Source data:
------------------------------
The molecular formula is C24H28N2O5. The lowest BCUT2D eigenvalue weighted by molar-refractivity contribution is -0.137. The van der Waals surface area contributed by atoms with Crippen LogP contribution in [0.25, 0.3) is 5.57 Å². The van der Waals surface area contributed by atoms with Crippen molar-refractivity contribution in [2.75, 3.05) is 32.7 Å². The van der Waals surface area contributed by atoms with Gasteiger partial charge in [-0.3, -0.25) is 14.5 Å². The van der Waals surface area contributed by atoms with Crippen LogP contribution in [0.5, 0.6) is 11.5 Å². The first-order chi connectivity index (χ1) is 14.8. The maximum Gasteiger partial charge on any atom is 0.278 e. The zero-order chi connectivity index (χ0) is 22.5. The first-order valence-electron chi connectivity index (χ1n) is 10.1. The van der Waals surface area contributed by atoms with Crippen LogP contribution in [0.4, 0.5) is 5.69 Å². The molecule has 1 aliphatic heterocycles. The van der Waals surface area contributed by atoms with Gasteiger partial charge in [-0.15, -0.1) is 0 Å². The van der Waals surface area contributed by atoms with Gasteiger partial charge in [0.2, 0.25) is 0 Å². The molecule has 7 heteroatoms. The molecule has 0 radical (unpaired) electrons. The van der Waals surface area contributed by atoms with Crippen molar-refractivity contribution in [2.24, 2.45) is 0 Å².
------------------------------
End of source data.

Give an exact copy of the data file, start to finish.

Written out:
The molecular formula is C24H28N2O5. The lowest BCUT2D eigenvalue weighted by molar-refractivity contribution is -0.137. The van der Waals surface area contributed by atoms with Crippen LogP contribution in [0.25, 0.3) is 5.57 Å². The van der Waals surface area contributed by atoms with Crippen molar-refractivity contribution in [2.75, 3.05) is 32.7 Å². The van der Waals surface area contributed by atoms with Gasteiger partial charge in [-0.3, -0.25) is 14.5 Å². The van der Waals surface area contributed by atoms with Crippen LogP contribution in [0.5, 0.6) is 11.5 Å². The first-order chi connectivity index (χ1) is 14.8. The maximum Gasteiger partial charge on any atom is 0.278 e. The zero-order chi connectivity index (χ0) is 22.5. The first-order valence-electron chi connectivity index (χ1n) is 10.1. The van der Waals surface area contributed by atoms with Crippen LogP contribution in [0.4, 0.5) is 5.69 Å². The molecule has 1 aliphatic heterocycles. The van der Waals surface area contributed by atoms with Gasteiger partial charge in [-0.15, -0.1) is 0 Å². The van der Waals surface area contributed by atoms with Gasteiger partial charge in [0.2, 0.25) is 0 Å². The molecule has 7 heteroatoms. The molecule has 0 radical (unpaired) electrons. The van der Waals surface area contributed by atoms with Crippen molar-refractivity contribution in [2.24, 2.45) is 0 Å².